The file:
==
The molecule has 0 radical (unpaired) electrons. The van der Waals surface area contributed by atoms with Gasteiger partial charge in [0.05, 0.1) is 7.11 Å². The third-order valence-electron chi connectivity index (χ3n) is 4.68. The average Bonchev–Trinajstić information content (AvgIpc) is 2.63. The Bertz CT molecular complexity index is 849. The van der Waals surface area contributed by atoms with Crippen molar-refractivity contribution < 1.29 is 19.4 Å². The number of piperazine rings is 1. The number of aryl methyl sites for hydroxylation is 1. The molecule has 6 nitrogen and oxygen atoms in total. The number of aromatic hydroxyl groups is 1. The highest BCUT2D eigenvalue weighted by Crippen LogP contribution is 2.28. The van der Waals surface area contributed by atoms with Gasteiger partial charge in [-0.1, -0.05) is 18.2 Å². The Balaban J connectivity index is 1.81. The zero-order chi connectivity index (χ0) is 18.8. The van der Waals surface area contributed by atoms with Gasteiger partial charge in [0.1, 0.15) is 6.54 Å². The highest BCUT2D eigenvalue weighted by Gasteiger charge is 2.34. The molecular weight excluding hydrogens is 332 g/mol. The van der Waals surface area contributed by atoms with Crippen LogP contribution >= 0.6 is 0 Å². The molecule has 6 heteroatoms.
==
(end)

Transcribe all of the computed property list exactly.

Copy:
The molecule has 0 radical (unpaired) electrons. The van der Waals surface area contributed by atoms with Gasteiger partial charge in [0.05, 0.1) is 7.11 Å². The third-order valence-electron chi connectivity index (χ3n) is 4.68. The average Bonchev–Trinajstić information content (AvgIpc) is 2.63. The Bertz CT molecular complexity index is 849. The van der Waals surface area contributed by atoms with Crippen molar-refractivity contribution < 1.29 is 19.4 Å². The number of piperazine rings is 1. The number of aryl methyl sites for hydroxylation is 1. The molecule has 6 nitrogen and oxygen atoms in total. The number of aromatic hydroxyl groups is 1. The highest BCUT2D eigenvalue weighted by Crippen LogP contribution is 2.28. The van der Waals surface area contributed by atoms with Gasteiger partial charge in [-0.1, -0.05) is 18.2 Å². The Balaban J connectivity index is 1.81. The zero-order chi connectivity index (χ0) is 18.8. The van der Waals surface area contributed by atoms with Gasteiger partial charge in [0.1, 0.15) is 6.54 Å². The highest BCUT2D eigenvalue weighted by Gasteiger charge is 2.34. The molecular weight excluding hydrogens is 332 g/mol. The van der Waals surface area contributed by atoms with Crippen LogP contribution >= 0.6 is 0 Å². The molecule has 6 heteroatoms.